Among its strengths, the book introduces readers to lesser known names that Raphael Fonseca – curator and writer of the publication’s introductory essay – describes as “B-Sides” in cultural narratives. According to Fonseca, these are “artists that generally didn’t have the same commercial or institutional success, and artists from countries that generally are eclipsed by bigger and more powerful countries in Latin America.” One example of the former is Brazilian artist Sonia Andradre, a pioneer of video and mail art who is often omitted from mainstream Latin American art narratives but is included in the publication. As for countries largely overshadowed, Latin American Artists From 1785 to Now includes artists from Panama, Bolivia and other Central American states. These include the performance work of Regina José Galindo that contends with the genocide of the Ixil people in Guatemala, and the sculptural works of Beatriz Cortez. It’s an exciting intervention because as Fonseca elaborates, “If you look at the whole list, I would say perhaps half of the artists still don’t have books published about them.” Their inclusion is a necessary rectification of historic power imbalances.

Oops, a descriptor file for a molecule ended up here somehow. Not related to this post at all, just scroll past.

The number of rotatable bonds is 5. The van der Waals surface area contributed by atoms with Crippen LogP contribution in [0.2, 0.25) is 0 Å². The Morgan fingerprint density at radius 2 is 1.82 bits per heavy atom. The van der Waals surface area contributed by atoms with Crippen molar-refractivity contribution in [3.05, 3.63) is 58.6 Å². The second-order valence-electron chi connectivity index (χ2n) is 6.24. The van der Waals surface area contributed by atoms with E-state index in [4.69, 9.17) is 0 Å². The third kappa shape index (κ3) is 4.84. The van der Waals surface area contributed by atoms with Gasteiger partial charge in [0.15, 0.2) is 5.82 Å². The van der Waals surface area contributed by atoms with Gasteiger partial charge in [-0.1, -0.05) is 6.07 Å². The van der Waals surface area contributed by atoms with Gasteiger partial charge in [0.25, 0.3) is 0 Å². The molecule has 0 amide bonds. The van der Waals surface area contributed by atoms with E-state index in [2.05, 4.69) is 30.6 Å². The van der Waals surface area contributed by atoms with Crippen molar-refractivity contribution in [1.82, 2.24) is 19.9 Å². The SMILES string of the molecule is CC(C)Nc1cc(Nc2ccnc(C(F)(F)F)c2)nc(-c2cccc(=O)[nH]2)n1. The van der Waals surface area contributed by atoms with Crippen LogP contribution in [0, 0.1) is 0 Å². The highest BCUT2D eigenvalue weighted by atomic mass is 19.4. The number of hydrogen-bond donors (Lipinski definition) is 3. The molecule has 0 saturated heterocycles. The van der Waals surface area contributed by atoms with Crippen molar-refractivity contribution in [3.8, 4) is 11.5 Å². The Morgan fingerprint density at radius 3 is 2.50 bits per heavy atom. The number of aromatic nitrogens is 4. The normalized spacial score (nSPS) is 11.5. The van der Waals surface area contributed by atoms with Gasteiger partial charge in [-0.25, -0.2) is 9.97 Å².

Sandra Eleta, Edita (la del plumero) Panamá (Edita (The One with the Feather Duster) Panama), 1978–80, from the series La servidumbre (Servitude), 1975–89. Picture credit: Courtesy the artist (page 112) black and white photograph, 19 × 19 in. (48.3 × 48.3 cm). Born 1942, Panama City, Panama. Lives Portobelo, Colón, Panama.
The alphabetical organization brings forth novel and unexpected juxtapositions. Rarely are the artists placed side-by-side working out of the same country, medium or time-span. The black and white photography of Panamanian artist Sandra Eleta from 1978-80 is paired with a 1998 installation by conceptual artist Leandro Erlich from Argentina. With a long-standing commitment to highlighting neglected narratives, Eleta in “Edita (la del plumero),” a domestic worker in uniform holds a feather duster across her chest, and with regal pose, effectively turns her employer’s gilded chair into her throne. Meanwhile, in Erlich’s work, “La Pileta,” the installation confronts viewers with the sight of a full-size swimming pool in a gallery. Ultimately, these artist pairings counter the fallacy of a singular Latin American aesthetic.